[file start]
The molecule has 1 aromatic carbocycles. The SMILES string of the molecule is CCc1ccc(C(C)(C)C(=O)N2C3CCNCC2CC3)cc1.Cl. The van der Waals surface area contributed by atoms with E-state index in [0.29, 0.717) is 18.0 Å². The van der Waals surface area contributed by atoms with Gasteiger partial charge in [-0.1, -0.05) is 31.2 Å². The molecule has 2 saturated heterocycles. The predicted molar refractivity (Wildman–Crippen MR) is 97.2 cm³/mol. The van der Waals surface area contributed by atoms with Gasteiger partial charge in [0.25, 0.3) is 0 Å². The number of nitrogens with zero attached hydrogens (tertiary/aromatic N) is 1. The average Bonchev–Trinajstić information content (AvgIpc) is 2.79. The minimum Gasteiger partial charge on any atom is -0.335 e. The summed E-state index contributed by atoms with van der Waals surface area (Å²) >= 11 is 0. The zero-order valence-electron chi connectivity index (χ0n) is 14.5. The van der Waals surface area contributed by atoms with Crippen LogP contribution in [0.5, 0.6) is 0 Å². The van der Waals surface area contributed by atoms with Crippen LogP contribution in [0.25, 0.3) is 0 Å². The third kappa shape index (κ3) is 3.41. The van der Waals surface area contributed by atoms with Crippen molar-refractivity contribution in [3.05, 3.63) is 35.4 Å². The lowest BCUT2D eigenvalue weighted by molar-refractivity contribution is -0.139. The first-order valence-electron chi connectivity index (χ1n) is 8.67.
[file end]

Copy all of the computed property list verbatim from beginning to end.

The molecule has 1 aromatic carbocycles. The SMILES string of the molecule is CCc1ccc(C(C)(C)C(=O)N2C3CCNCC2CC3)cc1.Cl. The van der Waals surface area contributed by atoms with E-state index in [0.29, 0.717) is 18.0 Å². The van der Waals surface area contributed by atoms with Gasteiger partial charge in [-0.1, -0.05) is 31.2 Å². The molecule has 2 saturated heterocycles. The predicted molar refractivity (Wildman–Crippen MR) is 97.2 cm³/mol. The van der Waals surface area contributed by atoms with Gasteiger partial charge in [0.25, 0.3) is 0 Å². The number of nitrogens with zero attached hydrogens (tertiary/aromatic N) is 1. The average Bonchev–Trinajstić information content (AvgIpc) is 2.79. The minimum Gasteiger partial charge on any atom is -0.335 e. The summed E-state index contributed by atoms with van der Waals surface area (Å²) >= 11 is 0. The zero-order valence-electron chi connectivity index (χ0n) is 14.5. The van der Waals surface area contributed by atoms with Crippen LogP contribution in [0.5, 0.6) is 0 Å². The van der Waals surface area contributed by atoms with Crippen LogP contribution in [0.25, 0.3) is 0 Å². The third kappa shape index (κ3) is 3.41. The van der Waals surface area contributed by atoms with Crippen molar-refractivity contribution in [3.05, 3.63) is 35.4 Å². The lowest BCUT2D eigenvalue weighted by molar-refractivity contribution is -0.139. The first-order valence-electron chi connectivity index (χ1n) is 8.67.